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Jared P. Whitehead, Christiane Jablonowski, Richard B. Rood, and Peter H. Lauritzen

Abstract

The dynamical core of an atmospheric general circulation model is engineered to satisfy a delicate balance between numerical stability, computational cost, and an accurate representation of the equations of motion. It generally contains either explicitly added or inherent numerical diffusion mechanisms to control the buildup of energy or enstrophy at the smallest scales. The diffusion fosters computational stability and is sometimes also viewed as a substitute for unresolved subgrid-scale processes. A particular form of explicitly added diffusion is horizontal divergence damping.

In this paper a von Neumann stability analysis of horizontal divergence damping on a latitude–longitude grid is performed. Stability restrictions are derived for the damping coefficients of both second- and fourth-order divergence damping. The accuracy of the theoretical analysis is verified through the use of idealized dynamical core test cases that include the simulation of gravity waves and a baroclinic wave. The tests are applied to the finite-volume dynamical core of NCAR’s Community Atmosphere Model version 5 (CAM5). Investigation of the amplification factor for the divergence damping mechanisms explains how small-scale meridional waves found in a baroclinic wave test case are not eliminated by the damping.

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K. J. Evans, P. H. Lauritzen, S. K. Mishra, R. B. Neale, M. A. Taylor, and J. J. Tribbia

Abstract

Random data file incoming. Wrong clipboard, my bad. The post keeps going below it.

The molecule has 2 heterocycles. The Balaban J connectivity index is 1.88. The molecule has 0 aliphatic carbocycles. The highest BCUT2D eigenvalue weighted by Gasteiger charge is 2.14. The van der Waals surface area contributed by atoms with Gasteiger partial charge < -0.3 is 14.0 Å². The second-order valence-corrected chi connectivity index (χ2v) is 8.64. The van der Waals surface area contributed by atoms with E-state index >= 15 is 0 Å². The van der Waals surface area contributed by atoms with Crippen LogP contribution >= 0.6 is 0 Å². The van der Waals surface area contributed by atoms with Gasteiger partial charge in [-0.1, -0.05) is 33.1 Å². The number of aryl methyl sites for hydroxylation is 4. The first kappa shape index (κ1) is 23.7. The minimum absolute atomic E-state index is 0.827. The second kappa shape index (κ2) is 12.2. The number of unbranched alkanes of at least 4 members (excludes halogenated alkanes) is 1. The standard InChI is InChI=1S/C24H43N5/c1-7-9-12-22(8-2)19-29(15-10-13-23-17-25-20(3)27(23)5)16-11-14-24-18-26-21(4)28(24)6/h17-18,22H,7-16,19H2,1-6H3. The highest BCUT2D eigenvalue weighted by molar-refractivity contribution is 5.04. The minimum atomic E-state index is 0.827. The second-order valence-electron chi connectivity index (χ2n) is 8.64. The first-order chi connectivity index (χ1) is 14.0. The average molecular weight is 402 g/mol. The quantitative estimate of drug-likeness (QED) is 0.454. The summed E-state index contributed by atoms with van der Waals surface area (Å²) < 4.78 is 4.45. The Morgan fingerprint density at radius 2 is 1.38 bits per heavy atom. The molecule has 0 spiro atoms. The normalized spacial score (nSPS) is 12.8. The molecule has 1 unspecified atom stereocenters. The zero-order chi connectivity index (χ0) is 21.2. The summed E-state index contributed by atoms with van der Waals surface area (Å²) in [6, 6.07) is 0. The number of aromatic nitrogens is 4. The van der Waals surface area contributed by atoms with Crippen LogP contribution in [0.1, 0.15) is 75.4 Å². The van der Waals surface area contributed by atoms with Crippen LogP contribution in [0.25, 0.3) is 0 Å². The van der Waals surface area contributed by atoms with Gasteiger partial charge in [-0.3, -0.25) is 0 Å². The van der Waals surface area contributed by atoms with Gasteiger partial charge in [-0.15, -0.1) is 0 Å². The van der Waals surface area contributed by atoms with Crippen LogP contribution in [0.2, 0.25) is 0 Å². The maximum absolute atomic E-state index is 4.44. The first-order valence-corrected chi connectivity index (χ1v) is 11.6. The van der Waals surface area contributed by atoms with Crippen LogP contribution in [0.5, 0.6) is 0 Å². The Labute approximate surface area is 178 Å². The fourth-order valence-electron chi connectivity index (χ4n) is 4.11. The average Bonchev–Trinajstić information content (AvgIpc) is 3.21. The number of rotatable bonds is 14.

The authors evaluate the climate produced by the Community Climate System Model, version 4, running with the new spectral element atmospheric dynamical core option. The spectral element method is configured to use a cubed-sphere grid, providing quasi-uniform resolution over the sphere and increased parallel scalability and removing the need for polar filters. It uses a fourth-order accurate spatial discretization that locally conserves mass and total energy. Using the Atmosphere Model Intercomparison Project protocol, the results from the spectral element dynamical core are compared with those produced by the default finite-volume dynamical core and with observations. Even though the two dynamical cores are quite different, their simulated climates are remarkably similar. When compared with observations, both models have strengths and weaknesses but have nearly identical root-mean-square errors and the largest biases show little sensitivity to the dynamical core. The spectral element core does an excellent job reproducing the atmospheric kinetic energy spectra, including fully capturing the observed Nastrom–Gage transition when running at 0.125° resolution.

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